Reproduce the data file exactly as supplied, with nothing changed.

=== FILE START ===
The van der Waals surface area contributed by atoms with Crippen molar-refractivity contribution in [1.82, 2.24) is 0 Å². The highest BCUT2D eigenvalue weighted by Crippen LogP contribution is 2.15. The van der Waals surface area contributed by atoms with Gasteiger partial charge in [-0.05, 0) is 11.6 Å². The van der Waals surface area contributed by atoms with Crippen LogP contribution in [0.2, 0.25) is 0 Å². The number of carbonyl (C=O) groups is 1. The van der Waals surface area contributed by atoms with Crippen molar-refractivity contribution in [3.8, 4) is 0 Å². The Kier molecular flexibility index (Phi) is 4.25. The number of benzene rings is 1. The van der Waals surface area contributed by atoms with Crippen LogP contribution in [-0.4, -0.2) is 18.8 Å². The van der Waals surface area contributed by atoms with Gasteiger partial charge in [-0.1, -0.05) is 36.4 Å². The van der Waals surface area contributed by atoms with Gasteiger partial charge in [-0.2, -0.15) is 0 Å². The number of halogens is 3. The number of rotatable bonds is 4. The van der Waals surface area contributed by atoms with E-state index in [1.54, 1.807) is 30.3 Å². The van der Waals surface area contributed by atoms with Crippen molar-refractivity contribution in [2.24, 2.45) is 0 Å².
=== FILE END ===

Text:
The van der Waals surface area contributed by atoms with Crippen molar-refractivity contribution in [1.82, 2.24) is 0 Å². The highest BCUT2D eigenvalue weighted by Crippen LogP contribution is 2.15. The van der Waals surface area contributed by atoms with Gasteiger partial charge in [-0.05, 0) is 11.6 Å². The van der Waals surface area contributed by atoms with Crippen LogP contribution in [0.2, 0.25) is 0 Å². The number of carbonyl (C=O) groups is 1. The van der Waals surface area contributed by atoms with Crippen molar-refractivity contribution in [3.8, 4) is 0 Å². The Kier molecular flexibility index (Phi) is 4.25. The number of benzene rings is 1. The van der Waals surface area contributed by atoms with Crippen LogP contribution in [-0.4, -0.2) is 18.8 Å². The van der Waals surface area contributed by atoms with Gasteiger partial charge in [-0.1, -0.05) is 36.4 Å². The van der Waals surface area contributed by atoms with Gasteiger partial charge in [-0.2, -0.15) is 0 Å². The number of halogens is 3. The number of rotatable bonds is 4. The van der Waals surface area contributed by atoms with E-state index in [1.54, 1.807) is 30.3 Å². The van der Waals surface area contributed by atoms with Crippen molar-refractivity contribution in [2.24, 2.45) is 0 Å².